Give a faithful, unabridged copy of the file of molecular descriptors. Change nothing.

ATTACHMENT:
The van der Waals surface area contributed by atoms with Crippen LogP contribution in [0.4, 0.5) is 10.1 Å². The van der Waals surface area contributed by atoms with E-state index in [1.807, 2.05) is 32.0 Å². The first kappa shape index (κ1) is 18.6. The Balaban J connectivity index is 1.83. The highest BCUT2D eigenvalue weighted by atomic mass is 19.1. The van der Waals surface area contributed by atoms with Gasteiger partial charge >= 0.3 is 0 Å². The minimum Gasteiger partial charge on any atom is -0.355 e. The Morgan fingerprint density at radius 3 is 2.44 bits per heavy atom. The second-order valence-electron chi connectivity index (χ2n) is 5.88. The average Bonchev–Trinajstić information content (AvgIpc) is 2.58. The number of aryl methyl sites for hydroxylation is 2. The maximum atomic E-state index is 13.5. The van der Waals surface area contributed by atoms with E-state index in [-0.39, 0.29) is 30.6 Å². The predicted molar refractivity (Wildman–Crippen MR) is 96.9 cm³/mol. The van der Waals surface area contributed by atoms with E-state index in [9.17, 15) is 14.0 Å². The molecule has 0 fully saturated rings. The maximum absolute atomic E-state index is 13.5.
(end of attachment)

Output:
The van der Waals surface area contributed by atoms with Crippen LogP contribution in [0.4, 0.5) is 10.1 Å². The van der Waals surface area contributed by atoms with E-state index in [1.807, 2.05) is 32.0 Å². The first kappa shape index (κ1) is 18.6. The Balaban J connectivity index is 1.83. The highest BCUT2D eigenvalue weighted by atomic mass is 19.1. The van der Waals surface area contributed by atoms with Gasteiger partial charge >= 0.3 is 0 Å². The minimum Gasteiger partial charge on any atom is -0.355 e. The Morgan fingerprint density at radius 3 is 2.44 bits per heavy atom. The second-order valence-electron chi connectivity index (χ2n) is 5.88. The average Bonchev–Trinajstić information content (AvgIpc) is 2.58. The number of aryl methyl sites for hydroxylation is 2. The maximum atomic E-state index is 13.5. The van der Waals surface area contributed by atoms with E-state index in [-0.39, 0.29) is 30.6 Å². The predicted molar refractivity (Wildman–Crippen MR) is 96.9 cm³/mol. The van der Waals surface area contributed by atoms with E-state index in [9.17, 15) is 14.0 Å². The molecule has 0 fully saturated rings. The maximum absolute atomic E-state index is 13.5.